In the Finnish view, as Sahlberg describes it, this means that schools should be healthy, safe environments for children. This starts with the basics. Finland offers all pupils free school meals, easy access to health care, psychological counseling, and individualized student guidance.
In fact, since academic excellence wasn’t a particular priority on the Finnish to-do list, when Finland’s students scored so high on the first PISA survey in 2001, many Finns thought the results must be a mistake. But subsequent PISA tests confirmed that Finland — unlike, say, very similar countries such as Norway — was producing academic excellence through its particular policy focus on equity.
We’ve long considered an egalitarian mentality to be stifling to success and excellence. Yet for Finland, it’s helped to promote both. The country is not only highly educated but prosperous, with high rates of business competitiveness, economic growth, and employment. The Finns’ achievements belie the widespread view that a concern about the collective must invariably lead to a sacrifice of the individual.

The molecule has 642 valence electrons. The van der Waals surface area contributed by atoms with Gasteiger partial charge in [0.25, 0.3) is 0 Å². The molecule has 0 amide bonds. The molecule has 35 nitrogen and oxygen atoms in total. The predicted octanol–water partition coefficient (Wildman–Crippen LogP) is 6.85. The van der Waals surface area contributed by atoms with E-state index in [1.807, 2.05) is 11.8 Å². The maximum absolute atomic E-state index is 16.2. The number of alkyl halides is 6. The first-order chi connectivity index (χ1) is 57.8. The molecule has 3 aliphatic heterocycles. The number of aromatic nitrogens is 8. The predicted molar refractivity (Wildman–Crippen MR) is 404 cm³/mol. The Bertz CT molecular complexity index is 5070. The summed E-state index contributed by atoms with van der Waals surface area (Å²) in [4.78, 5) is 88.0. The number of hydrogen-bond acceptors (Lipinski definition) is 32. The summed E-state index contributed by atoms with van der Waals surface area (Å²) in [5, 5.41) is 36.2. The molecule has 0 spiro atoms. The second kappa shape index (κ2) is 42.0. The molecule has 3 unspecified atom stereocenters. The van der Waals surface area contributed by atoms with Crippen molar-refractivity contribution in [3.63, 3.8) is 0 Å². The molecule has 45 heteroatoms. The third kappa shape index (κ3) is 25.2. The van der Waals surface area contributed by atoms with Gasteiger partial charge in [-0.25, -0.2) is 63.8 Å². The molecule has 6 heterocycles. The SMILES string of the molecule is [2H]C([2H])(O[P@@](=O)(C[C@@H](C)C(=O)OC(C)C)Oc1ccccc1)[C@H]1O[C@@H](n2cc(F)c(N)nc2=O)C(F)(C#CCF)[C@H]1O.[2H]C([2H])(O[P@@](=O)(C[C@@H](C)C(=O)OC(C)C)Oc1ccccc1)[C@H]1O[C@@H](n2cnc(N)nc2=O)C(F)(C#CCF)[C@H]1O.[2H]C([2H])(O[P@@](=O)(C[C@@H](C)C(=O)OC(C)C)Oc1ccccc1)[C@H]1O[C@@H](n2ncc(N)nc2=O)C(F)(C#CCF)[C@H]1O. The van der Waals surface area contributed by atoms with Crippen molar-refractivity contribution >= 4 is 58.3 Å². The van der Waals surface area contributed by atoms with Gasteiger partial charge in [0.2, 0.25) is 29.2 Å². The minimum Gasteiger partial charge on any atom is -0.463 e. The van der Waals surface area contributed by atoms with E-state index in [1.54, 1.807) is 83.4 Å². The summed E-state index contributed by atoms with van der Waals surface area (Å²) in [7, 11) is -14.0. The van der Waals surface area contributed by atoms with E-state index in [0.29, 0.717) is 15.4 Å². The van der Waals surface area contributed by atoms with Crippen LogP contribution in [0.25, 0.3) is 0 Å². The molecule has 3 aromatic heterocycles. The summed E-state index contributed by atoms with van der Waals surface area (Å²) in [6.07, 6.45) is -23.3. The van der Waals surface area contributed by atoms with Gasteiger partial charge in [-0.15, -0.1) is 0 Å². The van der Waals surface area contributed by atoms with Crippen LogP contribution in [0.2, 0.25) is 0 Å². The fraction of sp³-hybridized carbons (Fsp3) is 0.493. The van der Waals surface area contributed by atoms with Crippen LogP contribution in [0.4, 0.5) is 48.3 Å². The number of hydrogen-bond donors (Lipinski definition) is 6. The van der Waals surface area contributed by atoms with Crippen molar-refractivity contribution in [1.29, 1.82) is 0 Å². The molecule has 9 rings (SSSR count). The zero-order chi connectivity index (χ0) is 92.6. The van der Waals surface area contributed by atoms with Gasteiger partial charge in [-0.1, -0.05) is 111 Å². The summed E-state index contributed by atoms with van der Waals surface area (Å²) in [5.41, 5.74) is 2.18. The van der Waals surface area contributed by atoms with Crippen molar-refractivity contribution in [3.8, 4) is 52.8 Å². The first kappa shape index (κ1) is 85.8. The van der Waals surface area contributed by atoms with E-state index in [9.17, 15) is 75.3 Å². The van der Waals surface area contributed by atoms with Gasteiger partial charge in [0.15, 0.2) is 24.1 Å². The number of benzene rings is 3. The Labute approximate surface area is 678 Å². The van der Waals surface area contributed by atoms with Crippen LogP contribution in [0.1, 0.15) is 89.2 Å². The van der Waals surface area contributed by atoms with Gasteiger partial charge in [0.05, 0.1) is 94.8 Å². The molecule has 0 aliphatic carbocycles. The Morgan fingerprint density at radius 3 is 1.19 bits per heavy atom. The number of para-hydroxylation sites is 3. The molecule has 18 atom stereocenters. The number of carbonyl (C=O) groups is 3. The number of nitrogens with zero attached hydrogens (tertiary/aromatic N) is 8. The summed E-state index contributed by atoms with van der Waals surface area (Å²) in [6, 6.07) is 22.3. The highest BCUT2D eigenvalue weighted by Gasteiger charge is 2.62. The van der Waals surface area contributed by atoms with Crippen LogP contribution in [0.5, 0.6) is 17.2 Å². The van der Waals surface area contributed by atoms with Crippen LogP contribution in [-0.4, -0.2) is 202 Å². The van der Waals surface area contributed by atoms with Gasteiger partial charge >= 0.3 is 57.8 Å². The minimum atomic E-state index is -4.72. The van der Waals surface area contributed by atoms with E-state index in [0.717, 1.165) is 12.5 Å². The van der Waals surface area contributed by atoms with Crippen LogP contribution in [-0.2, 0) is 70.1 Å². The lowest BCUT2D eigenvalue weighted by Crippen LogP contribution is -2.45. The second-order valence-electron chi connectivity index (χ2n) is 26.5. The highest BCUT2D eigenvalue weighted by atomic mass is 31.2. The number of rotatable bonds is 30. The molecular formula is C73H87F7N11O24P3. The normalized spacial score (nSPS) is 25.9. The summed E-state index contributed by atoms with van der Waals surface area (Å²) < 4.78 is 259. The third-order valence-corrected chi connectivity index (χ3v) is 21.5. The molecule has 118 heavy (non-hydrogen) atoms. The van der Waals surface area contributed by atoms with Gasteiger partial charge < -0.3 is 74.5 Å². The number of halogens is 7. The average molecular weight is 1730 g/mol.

Not only are the two concerns compatible, but they can be self-reinforcing, at least when undertaken the right way. A well-managed society can help to produce thriving individuals. Environmental, societal, and structural support all play a role in one’s personal growth and development.
At least in Finland. Once again, the question is raised: is the Finnish model really worth looking at? The Atlantic addresses this skepticism with a bit more heft (the bolding is mine).